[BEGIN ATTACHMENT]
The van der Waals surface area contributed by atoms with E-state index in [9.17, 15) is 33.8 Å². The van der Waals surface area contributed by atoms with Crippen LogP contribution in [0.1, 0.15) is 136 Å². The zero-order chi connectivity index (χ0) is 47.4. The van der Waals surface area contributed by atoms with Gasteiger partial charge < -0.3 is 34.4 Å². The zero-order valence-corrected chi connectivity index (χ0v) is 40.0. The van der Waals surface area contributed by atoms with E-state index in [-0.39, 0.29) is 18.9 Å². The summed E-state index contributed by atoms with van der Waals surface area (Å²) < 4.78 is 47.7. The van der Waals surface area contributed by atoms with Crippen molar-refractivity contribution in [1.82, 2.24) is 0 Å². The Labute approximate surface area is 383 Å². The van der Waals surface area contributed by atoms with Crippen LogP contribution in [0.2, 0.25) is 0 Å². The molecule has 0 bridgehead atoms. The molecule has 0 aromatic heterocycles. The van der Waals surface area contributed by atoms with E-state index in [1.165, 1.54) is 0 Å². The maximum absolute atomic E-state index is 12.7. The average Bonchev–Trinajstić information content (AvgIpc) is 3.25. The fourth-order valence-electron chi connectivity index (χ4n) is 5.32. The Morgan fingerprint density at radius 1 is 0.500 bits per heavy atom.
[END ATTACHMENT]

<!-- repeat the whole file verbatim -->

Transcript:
The van der Waals surface area contributed by atoms with E-state index in [9.17, 15) is 33.8 Å². The van der Waals surface area contributed by atoms with Crippen LogP contribution in [0.1, 0.15) is 136 Å². The zero-order chi connectivity index (χ0) is 47.4. The van der Waals surface area contributed by atoms with Gasteiger partial charge < -0.3 is 34.4 Å². The zero-order valence-corrected chi connectivity index (χ0v) is 40.0. The van der Waals surface area contributed by atoms with E-state index in [-0.39, 0.29) is 18.9 Å². The summed E-state index contributed by atoms with van der Waals surface area (Å²) < 4.78 is 47.7. The van der Waals surface area contributed by atoms with Crippen molar-refractivity contribution in [1.82, 2.24) is 0 Å². The Labute approximate surface area is 383 Å². The van der Waals surface area contributed by atoms with Crippen LogP contribution in [0.2, 0.25) is 0 Å². The molecule has 0 bridgehead atoms. The molecule has 0 aromatic heterocycles. The van der Waals surface area contributed by atoms with E-state index in [1.165, 1.54) is 0 Å². The maximum absolute atomic E-state index is 12.7. The average Bonchev–Trinajstić information content (AvgIpc) is 3.25. The fourth-order valence-electron chi connectivity index (χ4n) is 5.32. The Morgan fingerprint density at radius 1 is 0.500 bits per heavy atom.